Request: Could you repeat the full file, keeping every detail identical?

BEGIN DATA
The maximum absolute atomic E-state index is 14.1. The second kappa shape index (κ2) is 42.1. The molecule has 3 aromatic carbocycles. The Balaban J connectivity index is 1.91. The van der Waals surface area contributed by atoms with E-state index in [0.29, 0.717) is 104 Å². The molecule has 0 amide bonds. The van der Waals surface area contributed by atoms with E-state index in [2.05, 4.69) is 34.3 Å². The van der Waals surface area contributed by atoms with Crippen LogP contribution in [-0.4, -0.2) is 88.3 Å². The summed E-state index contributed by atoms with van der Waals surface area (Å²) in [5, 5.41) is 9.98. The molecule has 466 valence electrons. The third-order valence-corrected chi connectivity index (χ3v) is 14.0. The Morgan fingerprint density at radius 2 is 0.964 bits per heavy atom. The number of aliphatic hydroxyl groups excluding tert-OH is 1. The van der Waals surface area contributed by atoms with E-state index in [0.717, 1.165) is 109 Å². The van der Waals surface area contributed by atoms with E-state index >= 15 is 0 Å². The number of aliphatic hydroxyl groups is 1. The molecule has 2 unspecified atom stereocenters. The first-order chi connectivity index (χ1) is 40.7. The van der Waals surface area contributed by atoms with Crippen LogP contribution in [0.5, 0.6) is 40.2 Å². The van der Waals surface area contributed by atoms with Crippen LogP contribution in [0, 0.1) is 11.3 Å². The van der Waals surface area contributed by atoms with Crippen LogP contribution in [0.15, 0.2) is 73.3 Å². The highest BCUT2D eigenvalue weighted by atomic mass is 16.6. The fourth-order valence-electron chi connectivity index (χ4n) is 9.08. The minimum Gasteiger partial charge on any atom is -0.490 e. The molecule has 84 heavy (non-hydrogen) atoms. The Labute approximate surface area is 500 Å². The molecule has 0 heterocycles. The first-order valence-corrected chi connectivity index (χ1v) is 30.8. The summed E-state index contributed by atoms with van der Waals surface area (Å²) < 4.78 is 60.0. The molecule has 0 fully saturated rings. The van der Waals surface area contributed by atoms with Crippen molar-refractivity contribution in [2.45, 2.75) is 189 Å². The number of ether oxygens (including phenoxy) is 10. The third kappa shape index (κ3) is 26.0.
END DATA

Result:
The maximum absolute atomic E-state index is 14.1. The second kappa shape index (κ2) is 42.1. The molecule has 3 aromatic carbocycles. The Balaban J connectivity index is 1.91. The van der Waals surface area contributed by atoms with E-state index in [0.29, 0.717) is 104 Å². The molecule has 0 amide bonds. The van der Waals surface area contributed by atoms with E-state index in [2.05, 4.69) is 34.3 Å². The van der Waals surface area contributed by atoms with Crippen LogP contribution in [-0.4, -0.2) is 88.3 Å². The summed E-state index contributed by atoms with van der Waals surface area (Å²) in [5, 5.41) is 9.98. The molecule has 466 valence electrons. The third-order valence-corrected chi connectivity index (χ3v) is 14.0. The Morgan fingerprint density at radius 2 is 0.964 bits per heavy atom. The number of aliphatic hydroxyl groups excluding tert-OH is 1. The van der Waals surface area contributed by atoms with E-state index in [0.717, 1.165) is 109 Å². The van der Waals surface area contributed by atoms with E-state index >= 15 is 0 Å². The number of aliphatic hydroxyl groups is 1. The molecule has 2 unspecified atom stereocenters. The first-order chi connectivity index (χ1) is 40.7. The van der Waals surface area contributed by atoms with Crippen LogP contribution in [0.5, 0.6) is 40.2 Å². The van der Waals surface area contributed by atoms with Crippen LogP contribution in [0, 0.1) is 11.3 Å². The van der Waals surface area contributed by atoms with Crippen LogP contribution in [0.15, 0.2) is 73.3 Å². The highest BCUT2D eigenvalue weighted by atomic mass is 16.6. The fourth-order valence-electron chi connectivity index (χ4n) is 9.08. The minimum Gasteiger partial charge on any atom is -0.490 e. The molecule has 84 heavy (non-hydrogen) atoms. The Labute approximate surface area is 500 Å². The molecule has 0 heterocycles. The first-order valence-corrected chi connectivity index (χ1v) is 30.8. The summed E-state index contributed by atoms with van der Waals surface area (Å²) < 4.78 is 60.0. The molecule has 0 fully saturated rings. The van der Waals surface area contributed by atoms with Crippen molar-refractivity contribution in [2.45, 2.75) is 189 Å². The number of ether oxygens (including phenoxy) is 10. The third kappa shape index (κ3) is 26.0.